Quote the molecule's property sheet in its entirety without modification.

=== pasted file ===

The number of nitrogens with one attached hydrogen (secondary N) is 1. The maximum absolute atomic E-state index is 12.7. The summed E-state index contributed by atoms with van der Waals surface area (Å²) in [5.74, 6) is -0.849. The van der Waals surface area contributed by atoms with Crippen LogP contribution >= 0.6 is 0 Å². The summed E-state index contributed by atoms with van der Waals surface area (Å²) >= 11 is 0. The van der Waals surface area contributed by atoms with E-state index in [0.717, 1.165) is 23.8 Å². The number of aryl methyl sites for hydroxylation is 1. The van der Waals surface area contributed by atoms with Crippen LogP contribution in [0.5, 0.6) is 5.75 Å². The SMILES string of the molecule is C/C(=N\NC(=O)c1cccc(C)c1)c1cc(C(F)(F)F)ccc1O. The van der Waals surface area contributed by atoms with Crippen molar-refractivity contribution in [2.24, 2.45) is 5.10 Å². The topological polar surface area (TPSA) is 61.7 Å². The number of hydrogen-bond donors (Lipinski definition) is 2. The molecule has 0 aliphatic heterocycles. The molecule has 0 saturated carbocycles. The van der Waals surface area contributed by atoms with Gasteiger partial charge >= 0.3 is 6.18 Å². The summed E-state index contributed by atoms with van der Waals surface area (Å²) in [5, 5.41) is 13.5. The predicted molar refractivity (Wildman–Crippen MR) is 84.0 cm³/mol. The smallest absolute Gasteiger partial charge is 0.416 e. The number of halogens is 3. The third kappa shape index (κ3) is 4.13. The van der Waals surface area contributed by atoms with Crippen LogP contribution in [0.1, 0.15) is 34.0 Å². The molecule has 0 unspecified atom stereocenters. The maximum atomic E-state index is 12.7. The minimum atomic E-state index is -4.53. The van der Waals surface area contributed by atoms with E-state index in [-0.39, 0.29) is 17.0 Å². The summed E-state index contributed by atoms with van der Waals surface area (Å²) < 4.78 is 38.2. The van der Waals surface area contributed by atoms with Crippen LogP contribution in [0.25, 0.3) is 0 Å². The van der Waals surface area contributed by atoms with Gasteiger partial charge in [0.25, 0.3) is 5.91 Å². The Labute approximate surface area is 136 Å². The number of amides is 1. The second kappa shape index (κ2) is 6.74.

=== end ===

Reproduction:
The number of nitrogens with one attached hydrogen (secondary N) is 1. The maximum absolute atomic E-state index is 12.7. The summed E-state index contributed by atoms with van der Waals surface area (Å²) in [5.74, 6) is -0.849. The van der Waals surface area contributed by atoms with Crippen LogP contribution >= 0.6 is 0 Å². The summed E-state index contributed by atoms with van der Waals surface area (Å²) >= 11 is 0. The van der Waals surface area contributed by atoms with E-state index in [0.717, 1.165) is 23.8 Å². The number of aryl methyl sites for hydroxylation is 1. The van der Waals surface area contributed by atoms with Crippen LogP contribution in [0.5, 0.6) is 5.75 Å². The SMILES string of the molecule is C/C(=N\NC(=O)c1cccc(C)c1)c1cc(C(F)(F)F)ccc1O. The van der Waals surface area contributed by atoms with Crippen molar-refractivity contribution in [2.24, 2.45) is 5.10 Å². The topological polar surface area (TPSA) is 61.7 Å². The number of hydrogen-bond donors (Lipinski definition) is 2. The molecule has 0 aliphatic heterocycles. The molecule has 0 saturated carbocycles. The van der Waals surface area contributed by atoms with Gasteiger partial charge >= 0.3 is 6.18 Å². The summed E-state index contributed by atoms with van der Waals surface area (Å²) in [5, 5.41) is 13.5. The predicted molar refractivity (Wildman–Crippen MR) is 84.0 cm³/mol. The smallest absolute Gasteiger partial charge is 0.416 e. The number of halogens is 3. The third kappa shape index (κ3) is 4.13. The van der Waals surface area contributed by atoms with Crippen LogP contribution in [0.1, 0.15) is 34.0 Å². The molecule has 0 unspecified atom stereocenters. The maximum atomic E-state index is 12.7. The minimum atomic E-state index is -4.53. The van der Waals surface area contributed by atoms with E-state index in [-0.39, 0.29) is 17.0 Å². The summed E-state index contributed by atoms with van der Waals surface area (Å²) < 4.78 is 38.2. The van der Waals surface area contributed by atoms with Crippen LogP contribution in [0.25, 0.3) is 0 Å². The van der Waals surface area contributed by atoms with Gasteiger partial charge in [0.25, 0.3) is 5.91 Å². The Labute approximate surface area is 136 Å². The number of amides is 1. The second kappa shape index (κ2) is 6.74.